Nicolle Demandt and Benedikt Saus from the University of Munster developed a simple way of assessing the tapeworm’s control over its host. They would put groups of sticklebacks in a tank, lure them to the surface with floating patches of food, and then attack them with an artificial “bird”—a fake beak on a bent stick that could be jabbed into the water with a handle. (“We built it from Lego,” says Jörn Peter Scharsack, who led the study. “It’s very simple but very efficient.”)
After the attacks, groups of uninfected fish would flee to the bottom of the tank, to hide among the plants there. By contrast, infected sticklebacks stuck to the danger zone. “These guys, they don’t care,” says Scharsack. “If you try to scare them they hardly respond.”
Their bold behavior could also influence their peers. Like many animals that live in shoals and flocks, sticklebacks are incredibly sensitive to the actions of their neighbors. Small decisions made by individuals can translate into large collective movements by the group. And if certain individuals are infected by a mind-controlling parasite, to an extent, the group is too.
Demandt and Saus demonstrated this by repeating their experiment with mixed groups of infected and uninfected individuals. They showed that if the infected were in the majority, the uninfected ones followed them, staying in the danger zone instead of fleeing. Such indirect control has never been documented before, and might benefit the parasite. If a larger shoal of devil-may-care fish stays at the water’s surface, predators might be more likely to find and attack them, again increasing the chances that they’ll swallow an infected individual.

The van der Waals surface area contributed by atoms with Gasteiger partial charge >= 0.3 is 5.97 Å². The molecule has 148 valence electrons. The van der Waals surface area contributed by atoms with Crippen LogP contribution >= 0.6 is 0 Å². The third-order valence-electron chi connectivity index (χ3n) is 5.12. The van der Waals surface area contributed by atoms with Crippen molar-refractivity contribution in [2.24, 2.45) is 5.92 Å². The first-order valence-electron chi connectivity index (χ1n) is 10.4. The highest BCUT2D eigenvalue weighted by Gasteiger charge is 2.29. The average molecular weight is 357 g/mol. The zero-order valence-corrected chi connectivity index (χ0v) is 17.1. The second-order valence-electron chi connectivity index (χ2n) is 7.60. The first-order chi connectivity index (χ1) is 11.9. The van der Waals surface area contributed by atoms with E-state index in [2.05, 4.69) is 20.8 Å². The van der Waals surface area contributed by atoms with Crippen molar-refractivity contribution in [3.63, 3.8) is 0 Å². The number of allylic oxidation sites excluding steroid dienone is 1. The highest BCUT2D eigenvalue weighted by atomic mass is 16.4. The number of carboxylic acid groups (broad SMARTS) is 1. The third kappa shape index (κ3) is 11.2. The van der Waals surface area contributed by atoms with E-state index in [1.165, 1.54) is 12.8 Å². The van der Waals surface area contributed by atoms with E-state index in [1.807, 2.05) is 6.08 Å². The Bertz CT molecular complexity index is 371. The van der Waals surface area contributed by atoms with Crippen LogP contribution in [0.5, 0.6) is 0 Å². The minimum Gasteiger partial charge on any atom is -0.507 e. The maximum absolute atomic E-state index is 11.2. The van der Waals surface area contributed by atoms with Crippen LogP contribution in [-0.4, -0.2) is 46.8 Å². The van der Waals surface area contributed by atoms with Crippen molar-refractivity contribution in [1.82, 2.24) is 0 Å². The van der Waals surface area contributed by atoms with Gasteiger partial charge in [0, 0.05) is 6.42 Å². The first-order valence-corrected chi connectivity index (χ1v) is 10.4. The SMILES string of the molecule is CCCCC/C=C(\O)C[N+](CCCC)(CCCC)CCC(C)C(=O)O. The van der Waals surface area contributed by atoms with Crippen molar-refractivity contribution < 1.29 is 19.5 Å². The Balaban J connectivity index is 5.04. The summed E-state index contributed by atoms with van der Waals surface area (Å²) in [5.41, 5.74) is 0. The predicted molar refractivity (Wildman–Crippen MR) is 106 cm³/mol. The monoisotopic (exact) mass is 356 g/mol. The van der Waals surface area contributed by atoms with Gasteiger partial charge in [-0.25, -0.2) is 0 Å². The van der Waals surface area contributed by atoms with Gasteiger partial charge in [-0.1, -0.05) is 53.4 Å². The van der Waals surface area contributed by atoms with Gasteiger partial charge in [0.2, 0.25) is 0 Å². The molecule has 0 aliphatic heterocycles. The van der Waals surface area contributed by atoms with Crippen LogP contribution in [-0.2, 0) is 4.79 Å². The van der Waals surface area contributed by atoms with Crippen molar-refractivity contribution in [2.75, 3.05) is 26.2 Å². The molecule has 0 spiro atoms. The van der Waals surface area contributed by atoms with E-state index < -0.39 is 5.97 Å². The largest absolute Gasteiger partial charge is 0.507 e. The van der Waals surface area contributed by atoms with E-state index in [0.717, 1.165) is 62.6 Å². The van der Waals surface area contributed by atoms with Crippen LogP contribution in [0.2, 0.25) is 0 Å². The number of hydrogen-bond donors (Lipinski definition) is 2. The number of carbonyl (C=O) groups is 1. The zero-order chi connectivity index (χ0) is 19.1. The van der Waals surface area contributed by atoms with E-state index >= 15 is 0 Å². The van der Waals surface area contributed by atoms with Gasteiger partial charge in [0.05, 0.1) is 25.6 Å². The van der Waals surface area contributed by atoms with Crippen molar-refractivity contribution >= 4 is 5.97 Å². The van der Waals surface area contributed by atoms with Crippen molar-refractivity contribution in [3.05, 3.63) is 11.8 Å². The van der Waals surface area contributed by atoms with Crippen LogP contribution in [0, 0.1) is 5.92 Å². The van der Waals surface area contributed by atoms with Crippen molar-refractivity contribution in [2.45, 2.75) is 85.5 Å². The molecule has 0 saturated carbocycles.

And what of the sticklebacks? Sticking with the group isn’t necessarily the wrong decision, given that it provides safety in numbers. But in this case, the tapeworm might be converting safety in numbers into danger for all.
“Over the last half a century, parasitologists have been enamored with the idea that some parasites can alter their host’s behavior to serve their own interests,” says Julia Buck, an ecologist at the University of California at Santa Barbara. There are wasps that walk cockroaches, worms that turn crickets suicidal, fungi that zombify ants, and more. “This study demonstrates another way that parasites can alter host behavior: without infecting their hosts.”
There are lessons here for humans, too. In classic experiments from the 1950s, Solomon Asch showed that volunteers could often be persuaded to give what were clearly wrong answers to simple questions if others around them—actually paid actors—answered wrongly too. In many cases, the volunteers were certain that the actors were wrong, but went along with their decisions nonetheless. A bad idea, just like a parasitic tapeworm, can also influence the minds of those who aren’t directly touched by it.